Thomas Wheeler House

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The Wheeler House

The Thomas Wheeler House is a historic Colonial home located at 266 Brewster Street, in the village of Black Rock Harbor in Bridgeport, Connecticut.The core of the house was built ca. 1720. [1] Thomas Wheeler was Black Rock's first white settler. [2] The house, Bridgeport's oldest, is located near the Fayerweather Boat Yard. Abbot Lowell Cummings, Professor Emeritus, American Art, Yale University, observed the restoration work done in the late 1980s. The house was recently threatened by the encroachment of a large development in 2006. [3] The Wheeler House is listed on the National Register of Historic Places within the Black Rock Historic District added on March 15, 1979.[ discuss ]

American colonial architecture building design styles associated with the colonial period of the United States

American colonial architecture includes several building design styles associated with the colonial period of the United States, including First Period English (late-medieval), French Colonial, Spanish Colonial, Dutch Colonial, and Georgian. These styles are associated with the houses, churches and government buildings of the period from about 1600 through the 19th century.

Black Rock Harbor

Black Rock Harbor is located in Bridgeport, Connecticut on Long Island Sound. The Black Rock Harbor Light on Fayerweather Island marks the entrance to the harbor on its east, while St. Mary's by the Sea forms its western beachhead. Seaside Park runs along the northeastern part of the harbor. The harbor is the mouth of Cedar Creek. It is a protected harbor that developed as a trade port and shipbuilding center in the 18th century. It is now primarily a recreational harbor, having been superseded by the Bridgeport Harbor, which was enlarged by substantial breakwaters in 1907.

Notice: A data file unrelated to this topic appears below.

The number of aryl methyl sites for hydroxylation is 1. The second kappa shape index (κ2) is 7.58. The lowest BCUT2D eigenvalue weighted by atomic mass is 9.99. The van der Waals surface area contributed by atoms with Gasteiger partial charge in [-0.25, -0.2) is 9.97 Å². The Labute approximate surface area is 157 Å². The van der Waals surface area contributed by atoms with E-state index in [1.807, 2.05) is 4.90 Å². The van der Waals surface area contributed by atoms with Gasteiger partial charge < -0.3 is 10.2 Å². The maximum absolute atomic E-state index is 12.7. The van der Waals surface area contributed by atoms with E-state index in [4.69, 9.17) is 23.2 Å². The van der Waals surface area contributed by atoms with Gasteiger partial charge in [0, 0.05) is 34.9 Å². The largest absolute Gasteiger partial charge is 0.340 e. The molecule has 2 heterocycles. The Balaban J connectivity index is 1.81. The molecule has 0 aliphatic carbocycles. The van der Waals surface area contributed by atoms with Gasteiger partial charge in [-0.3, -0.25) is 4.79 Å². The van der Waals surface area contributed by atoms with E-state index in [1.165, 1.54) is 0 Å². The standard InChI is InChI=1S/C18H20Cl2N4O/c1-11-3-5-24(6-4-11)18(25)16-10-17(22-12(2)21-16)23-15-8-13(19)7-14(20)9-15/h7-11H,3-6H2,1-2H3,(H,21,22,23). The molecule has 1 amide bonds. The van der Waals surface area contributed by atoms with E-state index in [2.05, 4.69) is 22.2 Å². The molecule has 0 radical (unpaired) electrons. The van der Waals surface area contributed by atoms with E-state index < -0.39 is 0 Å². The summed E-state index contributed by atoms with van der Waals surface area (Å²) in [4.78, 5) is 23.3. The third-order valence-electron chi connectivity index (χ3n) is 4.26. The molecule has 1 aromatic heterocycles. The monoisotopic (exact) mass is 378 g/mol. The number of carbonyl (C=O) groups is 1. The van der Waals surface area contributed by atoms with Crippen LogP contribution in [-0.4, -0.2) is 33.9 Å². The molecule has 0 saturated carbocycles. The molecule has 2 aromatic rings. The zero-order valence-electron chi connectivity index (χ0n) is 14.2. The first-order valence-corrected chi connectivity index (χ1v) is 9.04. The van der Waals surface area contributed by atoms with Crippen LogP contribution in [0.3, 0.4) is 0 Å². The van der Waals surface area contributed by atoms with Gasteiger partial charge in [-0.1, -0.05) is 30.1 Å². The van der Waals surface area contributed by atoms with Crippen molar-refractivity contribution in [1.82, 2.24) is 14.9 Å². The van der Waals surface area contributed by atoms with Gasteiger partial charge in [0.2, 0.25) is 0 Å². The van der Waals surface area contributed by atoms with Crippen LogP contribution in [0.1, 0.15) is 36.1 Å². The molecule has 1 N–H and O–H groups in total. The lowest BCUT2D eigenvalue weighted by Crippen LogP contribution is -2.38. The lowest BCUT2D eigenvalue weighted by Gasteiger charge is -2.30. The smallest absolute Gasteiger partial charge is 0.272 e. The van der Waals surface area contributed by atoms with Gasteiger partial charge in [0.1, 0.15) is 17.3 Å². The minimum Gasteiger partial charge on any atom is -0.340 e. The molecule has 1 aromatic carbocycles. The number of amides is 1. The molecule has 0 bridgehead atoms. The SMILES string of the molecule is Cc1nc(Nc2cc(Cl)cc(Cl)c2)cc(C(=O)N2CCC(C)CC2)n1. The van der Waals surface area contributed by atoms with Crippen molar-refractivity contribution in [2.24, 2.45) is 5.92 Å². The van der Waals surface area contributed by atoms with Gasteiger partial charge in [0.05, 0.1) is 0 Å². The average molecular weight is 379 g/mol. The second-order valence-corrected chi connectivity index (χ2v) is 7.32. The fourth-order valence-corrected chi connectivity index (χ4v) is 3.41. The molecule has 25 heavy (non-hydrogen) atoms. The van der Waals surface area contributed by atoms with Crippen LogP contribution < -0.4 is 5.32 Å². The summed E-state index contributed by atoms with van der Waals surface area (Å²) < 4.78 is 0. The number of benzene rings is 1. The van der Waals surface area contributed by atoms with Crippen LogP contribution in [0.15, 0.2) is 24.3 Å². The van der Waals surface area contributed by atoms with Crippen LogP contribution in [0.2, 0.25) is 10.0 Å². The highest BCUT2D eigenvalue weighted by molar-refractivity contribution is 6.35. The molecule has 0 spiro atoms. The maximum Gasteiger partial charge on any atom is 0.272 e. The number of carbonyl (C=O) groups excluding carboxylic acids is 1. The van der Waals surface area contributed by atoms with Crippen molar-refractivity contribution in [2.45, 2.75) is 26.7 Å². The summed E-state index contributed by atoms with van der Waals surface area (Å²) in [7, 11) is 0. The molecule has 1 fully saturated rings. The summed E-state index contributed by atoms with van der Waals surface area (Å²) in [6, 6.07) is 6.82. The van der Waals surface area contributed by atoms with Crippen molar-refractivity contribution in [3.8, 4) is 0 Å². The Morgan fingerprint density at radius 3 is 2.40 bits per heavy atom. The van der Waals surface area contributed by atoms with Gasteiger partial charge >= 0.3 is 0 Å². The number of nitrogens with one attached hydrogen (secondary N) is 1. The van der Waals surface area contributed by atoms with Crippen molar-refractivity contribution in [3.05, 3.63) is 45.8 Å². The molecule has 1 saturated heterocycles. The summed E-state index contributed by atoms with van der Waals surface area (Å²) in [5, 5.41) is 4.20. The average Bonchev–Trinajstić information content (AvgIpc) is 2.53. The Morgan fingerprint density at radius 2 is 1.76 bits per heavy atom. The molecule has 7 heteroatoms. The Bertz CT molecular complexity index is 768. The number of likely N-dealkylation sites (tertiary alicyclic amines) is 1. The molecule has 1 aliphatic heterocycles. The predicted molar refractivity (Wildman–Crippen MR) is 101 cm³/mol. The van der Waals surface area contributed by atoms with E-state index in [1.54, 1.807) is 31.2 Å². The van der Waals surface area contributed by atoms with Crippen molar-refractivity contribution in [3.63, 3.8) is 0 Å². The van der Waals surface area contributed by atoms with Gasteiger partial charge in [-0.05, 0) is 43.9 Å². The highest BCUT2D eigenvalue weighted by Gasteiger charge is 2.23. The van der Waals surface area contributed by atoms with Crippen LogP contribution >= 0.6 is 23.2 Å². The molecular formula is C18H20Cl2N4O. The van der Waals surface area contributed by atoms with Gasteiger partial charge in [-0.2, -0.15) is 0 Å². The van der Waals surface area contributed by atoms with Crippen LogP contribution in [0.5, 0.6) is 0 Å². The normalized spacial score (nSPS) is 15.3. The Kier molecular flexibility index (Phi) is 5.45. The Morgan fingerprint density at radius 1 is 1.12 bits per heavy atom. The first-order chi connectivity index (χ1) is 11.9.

Bridgeport, Connecticut City in Connecticut, United States

Bridgeport is a historic seaport city in the U.S. state of Connecticut. It is in Fairfield County, at the mouth of the Pequonnock River on Long Island Sound, 60 miles (97 km) from Manhattan and 40 miles (64 km) from The Bronx. It is bordered by the towns of Trumbull to the north, Fairfield to the west, and Stratford to the east.

Notes

  1. "Wheeler House, Bridgeport".
  2. Orcutt, Vol 2 page 1337
  3. CT Trust for Historic Preservation website retrieved on 7-1-2009

See also

History of Bridgeport, Connecticut

The history of Bridgeport, Connecticut was, in the late 17th and most of the 18th century, one of land acquisitions from the native inhabitants, farming and fishing. From the mid-18th century to the mid-19th century, Bridgeport's history was one of shipbuilding, whaling and rapid growth. Bridgeport's growth accelerated even further from the mid-19th century to the mid-20th century with the advent of the railroad, Industrialization, massive immigration, labor movements until, at its peak population in 1950, Bridgeport with some 159,000 people was Connecticut's second most populous city. In the late 20th century, Bridgeport's history was one of deindustrialization and declining population, though it overtook Hartford as the state's most populous city by 1980.


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